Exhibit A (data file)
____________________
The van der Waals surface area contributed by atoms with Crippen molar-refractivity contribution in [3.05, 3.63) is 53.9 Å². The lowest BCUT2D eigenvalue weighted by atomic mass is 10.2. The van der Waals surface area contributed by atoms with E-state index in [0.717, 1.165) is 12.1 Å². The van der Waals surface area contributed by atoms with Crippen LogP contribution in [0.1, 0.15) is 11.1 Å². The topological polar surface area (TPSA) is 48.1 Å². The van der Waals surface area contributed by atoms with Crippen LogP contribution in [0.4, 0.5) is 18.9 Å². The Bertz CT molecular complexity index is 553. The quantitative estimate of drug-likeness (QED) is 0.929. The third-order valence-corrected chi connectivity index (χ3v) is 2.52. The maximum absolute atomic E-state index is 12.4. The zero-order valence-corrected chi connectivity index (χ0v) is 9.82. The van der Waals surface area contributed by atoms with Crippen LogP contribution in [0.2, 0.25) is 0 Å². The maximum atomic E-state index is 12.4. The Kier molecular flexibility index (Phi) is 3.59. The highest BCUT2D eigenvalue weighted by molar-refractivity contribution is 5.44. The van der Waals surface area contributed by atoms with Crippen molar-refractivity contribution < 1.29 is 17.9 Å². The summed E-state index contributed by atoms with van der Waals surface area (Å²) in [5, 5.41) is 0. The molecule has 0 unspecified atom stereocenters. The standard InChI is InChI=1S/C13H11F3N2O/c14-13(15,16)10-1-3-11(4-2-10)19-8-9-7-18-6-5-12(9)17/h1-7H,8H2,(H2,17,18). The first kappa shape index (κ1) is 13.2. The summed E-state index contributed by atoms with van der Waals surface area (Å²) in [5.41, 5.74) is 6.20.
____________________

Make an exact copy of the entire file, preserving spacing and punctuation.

The van der Waals surface area contributed by atoms with Crippen molar-refractivity contribution in [3.05, 3.63) is 53.9 Å². The lowest BCUT2D eigenvalue weighted by atomic mass is 10.2. The van der Waals surface area contributed by atoms with E-state index in [0.717, 1.165) is 12.1 Å². The van der Waals surface area contributed by atoms with Crippen LogP contribution in [0.1, 0.15) is 11.1 Å². The topological polar surface area (TPSA) is 48.1 Å². The van der Waals surface area contributed by atoms with Crippen LogP contribution in [0.4, 0.5) is 18.9 Å². The Bertz CT molecular complexity index is 553. The quantitative estimate of drug-likeness (QED) is 0.929. The third-order valence-corrected chi connectivity index (χ3v) is 2.52. The maximum absolute atomic E-state index is 12.4. The zero-order valence-corrected chi connectivity index (χ0v) is 9.82. The van der Waals surface area contributed by atoms with Crippen LogP contribution in [0.2, 0.25) is 0 Å². The maximum atomic E-state index is 12.4. The Kier molecular flexibility index (Phi) is 3.59. The highest BCUT2D eigenvalue weighted by molar-refractivity contribution is 5.44. The van der Waals surface area contributed by atoms with Crippen molar-refractivity contribution < 1.29 is 17.9 Å². The summed E-state index contributed by atoms with van der Waals surface area (Å²) in [5, 5.41) is 0. The molecule has 0 unspecified atom stereocenters. The standard InChI is InChI=1S/C13H11F3N2O/c14-13(15,16)10-1-3-11(4-2-10)19-8-9-7-18-6-5-12(9)17/h1-7H,8H2,(H2,17,18). The first kappa shape index (κ1) is 13.2. The summed E-state index contributed by atoms with van der Waals surface area (Å²) in [5.41, 5.74) is 6.20.